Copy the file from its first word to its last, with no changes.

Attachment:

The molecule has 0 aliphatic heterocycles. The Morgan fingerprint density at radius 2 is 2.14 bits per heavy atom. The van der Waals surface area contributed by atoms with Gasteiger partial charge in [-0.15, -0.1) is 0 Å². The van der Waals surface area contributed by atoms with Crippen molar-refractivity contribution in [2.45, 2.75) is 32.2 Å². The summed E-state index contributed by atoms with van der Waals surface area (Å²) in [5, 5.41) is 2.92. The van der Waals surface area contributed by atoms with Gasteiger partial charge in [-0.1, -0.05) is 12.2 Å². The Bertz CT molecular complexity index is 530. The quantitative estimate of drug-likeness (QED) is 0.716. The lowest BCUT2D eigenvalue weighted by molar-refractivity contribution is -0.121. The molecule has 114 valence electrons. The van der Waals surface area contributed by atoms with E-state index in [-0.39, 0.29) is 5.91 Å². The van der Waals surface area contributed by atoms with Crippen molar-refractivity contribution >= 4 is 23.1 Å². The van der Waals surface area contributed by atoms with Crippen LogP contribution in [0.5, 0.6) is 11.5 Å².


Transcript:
The molecule has 0 aliphatic heterocycles. The Morgan fingerprint density at radius 2 is 2.14 bits per heavy atom. The van der Waals surface area contributed by atoms with Gasteiger partial charge in [-0.15, -0.1) is 0 Å². The van der Waals surface area contributed by atoms with Crippen molar-refractivity contribution in [2.45, 2.75) is 32.2 Å². The summed E-state index contributed by atoms with van der Waals surface area (Å²) in [5, 5.41) is 2.92. The van der Waals surface area contributed by atoms with Gasteiger partial charge in [-0.1, -0.05) is 12.2 Å². The Bertz CT molecular complexity index is 530. The quantitative estimate of drug-likeness (QED) is 0.716. The lowest BCUT2D eigenvalue weighted by molar-refractivity contribution is -0.121. The molecule has 114 valence electrons. The van der Waals surface area contributed by atoms with E-state index in [-0.39, 0.29) is 5.91 Å². The van der Waals surface area contributed by atoms with Crippen molar-refractivity contribution >= 4 is 23.1 Å². The van der Waals surface area contributed by atoms with Crippen LogP contribution in [0.5, 0.6) is 11.5 Å².